As a Chinese music enthusiast, Susanna Chiu enjoys playing her favourite songs on more than one instrument – she knows how to play the Chinese flute, piano, erhu and yangqin, a type of Chinese dulcimer. She also plays the Chinese drums. For her, music is an escape and the best stress-reliever. “It’s easy to get too caught up in work. But when I listen to music, I become more in tune with myself and relax. It’s almost meditative.”
Indeed, Chiu isn’t the only one who feels this way. Enjoying your favourite songs, even for as little as 15 minutes, can elevate your mood, increase sleep quality, improve memory and boost creativity. It also helps to reduce stress and anxiety – by up to 65 percent – according to research company Mindlab International. Learning a musical instrument, especially at a young age, also brings lifelong benefits. A study by Northwestern University identified correlations between a child’s musical ability and verbal memory as well as reading skills. Those above the age of 60 were also found to have structural changes in their brains responsible for hearing and memory within four months of playing an instrument for an hour a week.
Chiu recognized the merits of playing music at a very young age with piano lessons. “I started learning the piano when I was in primary school. I was around seven or eight years old,” remembers Chiu, former Director at Li & Fung Limited and Past President of the Hong Kong Institute of CPAs. But the costly piano lessons meant she had to take a break after starting secondary school. “Back then, learning the piano was a luxury, so classes were quite expensive,” she says. But luckily for Chiu, another opportunity presented itself – all students at her school were required to learn a new instrument.
Susanna Chiu, former Director at Li & Fung Limited, began playing the Chinese flute in secondary school.
She took up the Chinese flute for its distinct sound and began exploring traditional Chinese music, eventually joining the school’s Chinese orchestra. “I loved being a part of it,” she says. “It’s amazing when everybody’s contribution comes together into a beautiful ensemble.” She eventually brought it with her to the United Kingdom, where she attained her bachelor’s degree in economics at the University of Sheffield. “I remember the walls of my residence were very thin, so I had to practice quietly to not disturb people,” she says. It was there where she played in front of an audience for the first time. “There was a yearly festival for all the international students, and some of us gave performances,” she remembers. One of her favourite songs to play was Colourful Clouds Chasing The Moon (彩雲追月), a tune written by 20th century Chinese composer Ren Guang. “I was always invited to play the flute on stage for all the other students, even though I was an amateur,” she laughs.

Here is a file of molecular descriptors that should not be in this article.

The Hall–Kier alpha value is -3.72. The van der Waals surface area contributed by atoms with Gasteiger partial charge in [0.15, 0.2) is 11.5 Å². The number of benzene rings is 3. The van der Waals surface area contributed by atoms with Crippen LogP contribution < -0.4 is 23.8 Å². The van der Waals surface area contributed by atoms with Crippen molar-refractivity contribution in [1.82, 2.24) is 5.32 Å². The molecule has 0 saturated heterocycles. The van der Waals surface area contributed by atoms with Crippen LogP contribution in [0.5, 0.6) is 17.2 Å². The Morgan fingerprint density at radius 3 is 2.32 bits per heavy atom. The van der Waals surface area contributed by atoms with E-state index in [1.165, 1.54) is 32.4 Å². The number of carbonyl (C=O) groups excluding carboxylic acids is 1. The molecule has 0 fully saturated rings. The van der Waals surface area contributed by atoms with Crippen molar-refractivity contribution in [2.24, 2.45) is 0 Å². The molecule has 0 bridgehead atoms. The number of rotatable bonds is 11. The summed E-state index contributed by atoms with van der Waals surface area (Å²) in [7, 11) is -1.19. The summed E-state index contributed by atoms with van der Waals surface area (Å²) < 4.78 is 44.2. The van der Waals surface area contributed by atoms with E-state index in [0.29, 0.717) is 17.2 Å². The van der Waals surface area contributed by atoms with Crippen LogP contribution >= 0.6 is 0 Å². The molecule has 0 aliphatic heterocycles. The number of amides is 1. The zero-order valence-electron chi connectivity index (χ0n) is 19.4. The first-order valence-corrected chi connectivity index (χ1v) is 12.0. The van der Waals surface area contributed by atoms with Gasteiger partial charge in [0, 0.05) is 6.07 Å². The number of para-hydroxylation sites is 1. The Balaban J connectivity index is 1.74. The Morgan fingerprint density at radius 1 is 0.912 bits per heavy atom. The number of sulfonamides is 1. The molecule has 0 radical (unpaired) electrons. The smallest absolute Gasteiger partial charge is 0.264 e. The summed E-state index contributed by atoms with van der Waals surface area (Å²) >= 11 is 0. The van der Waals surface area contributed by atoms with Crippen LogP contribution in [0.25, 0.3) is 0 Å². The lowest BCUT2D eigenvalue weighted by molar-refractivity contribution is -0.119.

The thrill that came with performing live stuck with Chiu. After graduating, she decided to start learning the piano again and formed a band called Band 5 with other Institute members. A five-piece rock group, they practiced together in their free time and eventually performed live at the Institute’s 2005 annual dinner. “I remember we performed at the Four Seasons Hotel, right after it opened,” Chiu says. “We played Let It Be by The Beatles and hits by Beyond, a Hong Kong rock band. There’s a short piano lead section in Let It Be, so I was quite anxious about playing that section. Luckily, I played everything correctly and the show went really well.”
Chiu never forgot her roots in Chinese music and would frequent concerts performed by the Hong Kong Chinese Orchestra, the only professional full-sized Chinese orchestra in Hong Kong. In 2002, Chiu was appointed by the Hong Kong government to be a council member of the organization where she helped with governance, financial control and fundraising. “The chairman at the time noticed how often I went. They were also looking for a professional who loved Chinese music to help the organization,” she says. Best of all, Chiu notes, she was able to attend as many shows as she wanted. During her six years as a council member, Chiu’s knowledge of the music grew with each show she attended. “Previously, playing and listening to Chinese music was more of a hobby. Now I’m able to speak with different musicians and even the conductor. I understand how the whole orchestra plays and interacts with one another. I was also able to contribute my professional expertise to improve the governance of the orchestra. It was a fortunate appointment.”
When Chiu is too busy to practice her instruments, she finds time to tune in. “I actively listen to music on my way to work and practice playing certain songs in my head. I would listen to them over and over again to figure out how to play them. Music simply helps me to recharge,” she says.
Rocky Lok, Chief Financial Officer of Birdland KFC, Jardine Restaurant Group, has been playing the harmonica for over 40 years.
In perfect harmony
When a young Rocky Lok received a harmonica as a gift from a relative, the curious student had no idea how the small instrument in his hands would have such a big impact on his life. Fast forward 40 years and a flurry of local and overseas performances later, the impassioned harmonica player has no plans to stop anytime soon. “The harmonica is an extension of my body,” says Lok, Chief Financial Officer of Birdland KFC, Jardine Restaurant Group and an Institute member.